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Proper dendritic development is essential for functional neuronal networks. Elucidating the molecular mechanisms that regulate dendritic diversification is therefore essential to understanding the formation and modulation of functional neural circuitry. PP2A is a serine/threonine phosphatase that is evolutionarily conserved from yeast to mammals. In Drosophila, the PP2A complex is composed of a catalytic subunit encoded by microtubule star (mts), a scaffolding subunit encoded by PP2A-29B and one of four alternate regulatory subunits encoded by widerborst (wdb), twins, PP2A-B’ and CG4733. Previous studies in the lab showed that specific RNAi-mediated knockdown of various PP2A subunits in CIV neurons severely impaired dendritic complexity. Knockdown of mts, PP2A-29B, and wdb led to a significant reduction in the total dendritic length and the number of branches compared to control. Knockdown of the other three PP2A regulatory subunits did not have an effect on CIV dendritic morphology, suggesting that wdb is the relevant regulatory subunit associated with this complex in this class of da neurons. In contrast, defects in mts and PP2A-29B in CI neurons leads to increased dendritic complexity via de novo filopodia formation. However, knockdown of only CG4733 leads to a decrease in total dendritic length suggesting that this subunit is required for modulating the activity of the complex in CI. The present study is aimed at identifying substrates of this complex and understanding how these putative targets regulate dendritic morphology in dendritic arborization neurons of D. melanogaster. Phenotypic analyses suggest that the Fragile X mental retardation protein (FMRP) and the transcription factor FoxO may function as targets of the PP2A complex in CIV neurons while FoxO may be a target of this complex in CI neurons. We study these targets using a combination of genetic perturbations and immunohistochemistry to observe whether mts and various proteins interact to promote dendritic morphology.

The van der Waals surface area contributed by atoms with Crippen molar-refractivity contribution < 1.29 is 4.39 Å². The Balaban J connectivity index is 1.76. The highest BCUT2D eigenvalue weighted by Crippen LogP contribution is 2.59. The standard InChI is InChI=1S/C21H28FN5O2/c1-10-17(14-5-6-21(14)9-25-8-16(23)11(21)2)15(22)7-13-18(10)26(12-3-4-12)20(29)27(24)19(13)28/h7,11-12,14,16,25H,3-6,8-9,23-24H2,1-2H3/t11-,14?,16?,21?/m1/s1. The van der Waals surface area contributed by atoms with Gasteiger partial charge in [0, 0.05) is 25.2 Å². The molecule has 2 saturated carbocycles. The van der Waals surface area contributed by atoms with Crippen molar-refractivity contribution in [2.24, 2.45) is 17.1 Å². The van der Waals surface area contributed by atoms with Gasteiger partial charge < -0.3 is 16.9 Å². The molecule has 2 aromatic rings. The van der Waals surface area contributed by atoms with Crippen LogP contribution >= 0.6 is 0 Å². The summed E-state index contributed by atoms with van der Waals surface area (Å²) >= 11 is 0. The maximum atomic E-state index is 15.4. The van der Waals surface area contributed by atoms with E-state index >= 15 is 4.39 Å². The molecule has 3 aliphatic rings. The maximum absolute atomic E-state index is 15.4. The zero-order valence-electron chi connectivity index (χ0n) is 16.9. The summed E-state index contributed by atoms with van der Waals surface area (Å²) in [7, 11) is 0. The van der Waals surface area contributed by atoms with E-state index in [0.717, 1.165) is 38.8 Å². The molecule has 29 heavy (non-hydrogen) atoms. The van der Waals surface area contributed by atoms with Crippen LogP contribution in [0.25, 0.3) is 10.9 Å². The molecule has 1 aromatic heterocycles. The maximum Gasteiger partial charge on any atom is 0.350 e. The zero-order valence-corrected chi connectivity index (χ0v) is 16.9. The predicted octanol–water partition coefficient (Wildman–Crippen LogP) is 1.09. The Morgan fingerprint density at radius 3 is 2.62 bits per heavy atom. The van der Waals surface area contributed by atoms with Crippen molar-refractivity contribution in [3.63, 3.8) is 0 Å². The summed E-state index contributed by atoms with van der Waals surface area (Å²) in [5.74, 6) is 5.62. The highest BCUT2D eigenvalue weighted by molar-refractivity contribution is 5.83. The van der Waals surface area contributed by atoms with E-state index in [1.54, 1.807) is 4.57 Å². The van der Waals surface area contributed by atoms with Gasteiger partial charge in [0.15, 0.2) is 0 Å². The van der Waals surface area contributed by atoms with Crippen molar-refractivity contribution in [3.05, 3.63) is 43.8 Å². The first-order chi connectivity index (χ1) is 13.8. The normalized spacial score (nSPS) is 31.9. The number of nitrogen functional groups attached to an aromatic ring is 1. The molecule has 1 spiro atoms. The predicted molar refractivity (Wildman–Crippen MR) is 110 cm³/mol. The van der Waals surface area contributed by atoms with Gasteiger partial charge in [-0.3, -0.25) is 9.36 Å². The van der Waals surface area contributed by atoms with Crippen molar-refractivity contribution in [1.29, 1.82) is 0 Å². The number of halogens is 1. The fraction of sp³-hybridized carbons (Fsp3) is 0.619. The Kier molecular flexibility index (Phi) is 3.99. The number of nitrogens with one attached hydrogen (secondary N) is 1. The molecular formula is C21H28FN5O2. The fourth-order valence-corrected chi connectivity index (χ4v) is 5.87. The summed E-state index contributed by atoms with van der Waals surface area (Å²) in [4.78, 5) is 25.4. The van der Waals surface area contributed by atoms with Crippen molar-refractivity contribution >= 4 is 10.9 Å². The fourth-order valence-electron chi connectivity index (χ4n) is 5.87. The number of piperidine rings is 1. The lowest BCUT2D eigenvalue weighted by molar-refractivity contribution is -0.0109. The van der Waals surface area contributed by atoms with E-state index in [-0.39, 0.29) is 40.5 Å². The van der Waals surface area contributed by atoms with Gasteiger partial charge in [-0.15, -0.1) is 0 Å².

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19 Jul 2022
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  • Event location
    • Nesbitt 3110

  • Event date
    • 3 November 2018

  • Date submitted

    19 July 2022